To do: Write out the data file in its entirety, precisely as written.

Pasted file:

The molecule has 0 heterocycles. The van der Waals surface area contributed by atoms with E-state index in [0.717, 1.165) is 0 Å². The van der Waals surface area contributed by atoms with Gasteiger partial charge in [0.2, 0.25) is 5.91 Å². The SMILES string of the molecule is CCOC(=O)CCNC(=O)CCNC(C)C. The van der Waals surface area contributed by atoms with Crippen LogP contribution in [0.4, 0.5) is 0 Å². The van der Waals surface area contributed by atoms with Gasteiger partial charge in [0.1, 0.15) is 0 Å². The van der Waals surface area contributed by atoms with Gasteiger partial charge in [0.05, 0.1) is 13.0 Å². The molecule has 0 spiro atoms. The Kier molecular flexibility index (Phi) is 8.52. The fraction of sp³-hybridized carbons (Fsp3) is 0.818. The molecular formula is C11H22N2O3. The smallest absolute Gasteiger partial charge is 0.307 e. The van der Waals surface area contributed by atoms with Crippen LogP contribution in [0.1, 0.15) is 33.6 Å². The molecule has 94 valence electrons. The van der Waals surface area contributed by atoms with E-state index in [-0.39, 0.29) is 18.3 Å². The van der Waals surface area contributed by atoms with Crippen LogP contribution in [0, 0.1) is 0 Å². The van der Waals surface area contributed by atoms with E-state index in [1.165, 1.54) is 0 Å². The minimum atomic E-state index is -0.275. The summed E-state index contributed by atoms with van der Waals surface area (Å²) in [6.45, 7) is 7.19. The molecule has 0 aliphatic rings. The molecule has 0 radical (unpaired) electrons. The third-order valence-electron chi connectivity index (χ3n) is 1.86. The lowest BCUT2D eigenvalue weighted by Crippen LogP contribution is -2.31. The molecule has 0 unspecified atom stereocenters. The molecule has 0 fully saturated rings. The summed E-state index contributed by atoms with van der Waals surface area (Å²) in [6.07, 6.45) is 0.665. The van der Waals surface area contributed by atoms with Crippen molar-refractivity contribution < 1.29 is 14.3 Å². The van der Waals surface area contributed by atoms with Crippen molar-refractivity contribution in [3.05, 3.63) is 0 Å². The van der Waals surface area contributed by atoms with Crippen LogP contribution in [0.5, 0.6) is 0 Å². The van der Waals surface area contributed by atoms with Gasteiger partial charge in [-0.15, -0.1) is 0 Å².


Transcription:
The molecule has 0 heterocycles. The van der Waals surface area contributed by atoms with E-state index in [0.717, 1.165) is 0 Å². The van der Waals surface area contributed by atoms with Gasteiger partial charge in [0.2, 0.25) is 5.91 Å². The SMILES string of the molecule is CCOC(=O)CCNC(=O)CCNC(C)C. The van der Waals surface area contributed by atoms with Crippen LogP contribution in [0.4, 0.5) is 0 Å². The van der Waals surface area contributed by atoms with Gasteiger partial charge in [0.1, 0.15) is 0 Å². The van der Waals surface area contributed by atoms with Gasteiger partial charge in [0.05, 0.1) is 13.0 Å². The molecule has 0 spiro atoms. The Kier molecular flexibility index (Phi) is 8.52. The fraction of sp³-hybridized carbons (Fsp3) is 0.818. The molecular formula is C11H22N2O3. The smallest absolute Gasteiger partial charge is 0.307 e. The van der Waals surface area contributed by atoms with Crippen LogP contribution in [0.1, 0.15) is 33.6 Å². The molecule has 94 valence electrons. The van der Waals surface area contributed by atoms with E-state index in [-0.39, 0.29) is 18.3 Å². The van der Waals surface area contributed by atoms with Crippen LogP contribution in [0, 0.1) is 0 Å². The van der Waals surface area contributed by atoms with E-state index in [1.165, 1.54) is 0 Å². The minimum atomic E-state index is -0.275. The summed E-state index contributed by atoms with van der Waals surface area (Å²) in [6.45, 7) is 7.19. The molecule has 0 aliphatic rings. The molecule has 0 radical (unpaired) electrons. The third-order valence-electron chi connectivity index (χ3n) is 1.86. The lowest BCUT2D eigenvalue weighted by Crippen LogP contribution is -2.31. The molecule has 0 unspecified atom stereocenters. The molecule has 0 fully saturated rings. The summed E-state index contributed by atoms with van der Waals surface area (Å²) in [6.07, 6.45) is 0.665. The van der Waals surface area contributed by atoms with Crippen molar-refractivity contribution < 1.29 is 14.3 Å². The van der Waals surface area contributed by atoms with Crippen molar-refractivity contribution in [3.05, 3.63) is 0 Å². The van der Waals surface area contributed by atoms with Crippen LogP contribution in [0.5, 0.6) is 0 Å². The van der Waals surface area contributed by atoms with Gasteiger partial charge in [-0.15, -0.1) is 0 Å².